Travelling for business invariably involves using a number of public-sector services ranging from; dining out, to using a chauffeur or taxi service, or interacting with bar staff and/or hotel concierges. The Western hemisphere in particular is socially-accustomed to leaving a tip, of varying amounts, alongside the basic price of the service. Depending on the geographical location, the gratuity could range from as little as 3% of the overall service cost as seen in Croatia, to as much as 15-20% as in the United States. Some countries such as Iceland and Denmark do not expect a tip at all and often include a standard ‘service charge’ into their basic pricing and places in the Far East, such as South Korea and Japan, find leaving a gratuity as inappropriate, offensive behaviour and will often respond with confusion and or perhaps even insulted by the gesture.
Tipping is definitely something of a grey area in terms of etiquette but thankfully there are plenty of apps that can assist with that challenge. Globe Tipping, Tipping Bird and Tip Check all do exactly what they say on the tin – they’ll calculate the service charge depending on your location and the cost of the service itself, ensuring you adhere to social etiquette every time.
But what’s the etiquette about leaving a gratuity on a business travel trip?
Whilst no one will likely deny the fact that leaving a tip is a custom everyone should partake in, especially when you’re representing the company abroad or at a business lunch with a potential new partner or prospect; there is a big grey area on how to manage tipping expenses. There are some organisations that may argue that it is a personal choice to leave a tip and thus should not be made at the expense of the company, there are others that simply wouldn’t question it at all, and then there are potential issues as to whether the tip was made in cash and consequently has no auditable receipt. What happens then?
A recent article in Buying Business Travel Magazine (BBTM) on the subject of tipping and expenses gave an example of Marriott International introducing ‘gratuity envelopes’ in some of their North American hotel rooms in 2014. This was to encourage business travellers to leave a tip for their daily room cleaner for their efforts and it sparked worldwide criticism and confusion, with many feeling pressured into leaving cash tips for behind-the-scenes work. BBTM then continued on to postulate that overall tipping practise has changed and is rising up the corporate agenda, with some U.S. restaurant chains abolishing the 20% service charge in its entirety and simply choosing to raise their overall meal prices to cover the cost and others including it as mandatory in their billing. It’s a really confusing area of corporate travel and it’s often completely missed off travel policy agendas.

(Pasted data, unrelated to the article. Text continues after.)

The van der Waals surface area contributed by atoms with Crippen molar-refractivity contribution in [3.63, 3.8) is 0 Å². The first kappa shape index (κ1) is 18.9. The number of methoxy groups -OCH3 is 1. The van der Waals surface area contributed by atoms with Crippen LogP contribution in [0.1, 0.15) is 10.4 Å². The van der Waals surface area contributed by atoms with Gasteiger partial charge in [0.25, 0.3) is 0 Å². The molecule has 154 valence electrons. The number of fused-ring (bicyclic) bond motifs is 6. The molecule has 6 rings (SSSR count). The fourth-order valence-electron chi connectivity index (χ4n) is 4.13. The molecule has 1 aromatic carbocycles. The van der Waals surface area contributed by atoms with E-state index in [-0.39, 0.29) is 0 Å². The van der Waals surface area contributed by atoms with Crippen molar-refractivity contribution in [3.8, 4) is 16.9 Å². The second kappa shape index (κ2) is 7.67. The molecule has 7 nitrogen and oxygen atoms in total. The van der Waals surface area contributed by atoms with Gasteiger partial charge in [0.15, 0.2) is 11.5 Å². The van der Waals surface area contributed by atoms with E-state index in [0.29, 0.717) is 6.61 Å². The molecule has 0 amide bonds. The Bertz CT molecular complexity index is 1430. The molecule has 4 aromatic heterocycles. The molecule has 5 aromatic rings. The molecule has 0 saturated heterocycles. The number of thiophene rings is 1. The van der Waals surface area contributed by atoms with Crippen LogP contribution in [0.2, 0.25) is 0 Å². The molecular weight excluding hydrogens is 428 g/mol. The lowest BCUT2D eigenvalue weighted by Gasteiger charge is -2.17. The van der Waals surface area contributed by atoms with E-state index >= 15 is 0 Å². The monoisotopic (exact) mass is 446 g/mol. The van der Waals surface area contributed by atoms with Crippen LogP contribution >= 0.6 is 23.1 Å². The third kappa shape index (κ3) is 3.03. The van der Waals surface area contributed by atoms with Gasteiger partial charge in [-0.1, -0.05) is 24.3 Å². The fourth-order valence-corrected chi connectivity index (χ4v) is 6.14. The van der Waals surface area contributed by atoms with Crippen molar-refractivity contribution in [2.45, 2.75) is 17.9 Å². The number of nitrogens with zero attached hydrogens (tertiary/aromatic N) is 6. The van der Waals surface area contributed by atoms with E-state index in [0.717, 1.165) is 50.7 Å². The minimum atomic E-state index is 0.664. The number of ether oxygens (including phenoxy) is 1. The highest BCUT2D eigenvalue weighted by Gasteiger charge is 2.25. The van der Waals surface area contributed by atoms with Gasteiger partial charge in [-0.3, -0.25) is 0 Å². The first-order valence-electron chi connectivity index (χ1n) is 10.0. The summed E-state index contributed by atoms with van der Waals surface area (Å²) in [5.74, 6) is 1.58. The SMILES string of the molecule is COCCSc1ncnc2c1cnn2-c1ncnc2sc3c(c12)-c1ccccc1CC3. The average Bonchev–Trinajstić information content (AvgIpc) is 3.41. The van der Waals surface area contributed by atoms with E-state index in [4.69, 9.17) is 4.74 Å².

So, without further ado, here’s our best practice tips on tipping:
1. Ensure your policy reflects the organisation’s stance on leaving a gratuity, with particular focus on which services your travellers are able to tip for and by how much.
2. Detail the exact expense process by which your travellers can be reimbursed for any gratuities left on the trip.
3. Encourage your travellers to make all payments by card, as statements can be supplied as proof during the expense process. Cash tips are hard to trace and many would argue that without an auditable trail there’ll be no reimbursement. Considering that a meal in the U.S. for 4 people at a high end restaurant could be around $350, the 20% service charge doesn’t seem quite so small, and understandably, a traveller will feel some level of frustration to find that he or she won’t be getting that back.
4. Make sure your travellers get into the habit of splitting up their business trip expense claims in to appropriate sections – public transport, meal allowance, gratuity etc. as this will enable your finance team to have full transparency into trip spend.
5. Mobile technology can make a big difference to your expense management programme. Many expense platforms enable the user to photograph their receipt and upload it for processing instantly, minimising the amount of paperwork for your finance team and will often include a tip amount in the claim. This seamless automatic approach to expenses will enable you to have greater insight into just how much your travellers spend whilst they’re away on business.
6. To ensure your travellers are not unnecessarily leaving tips, encourage your travellers to look up the social custom prior to leaving for their trip. It’s a simple way to save the pennies and adhere to local etiquette.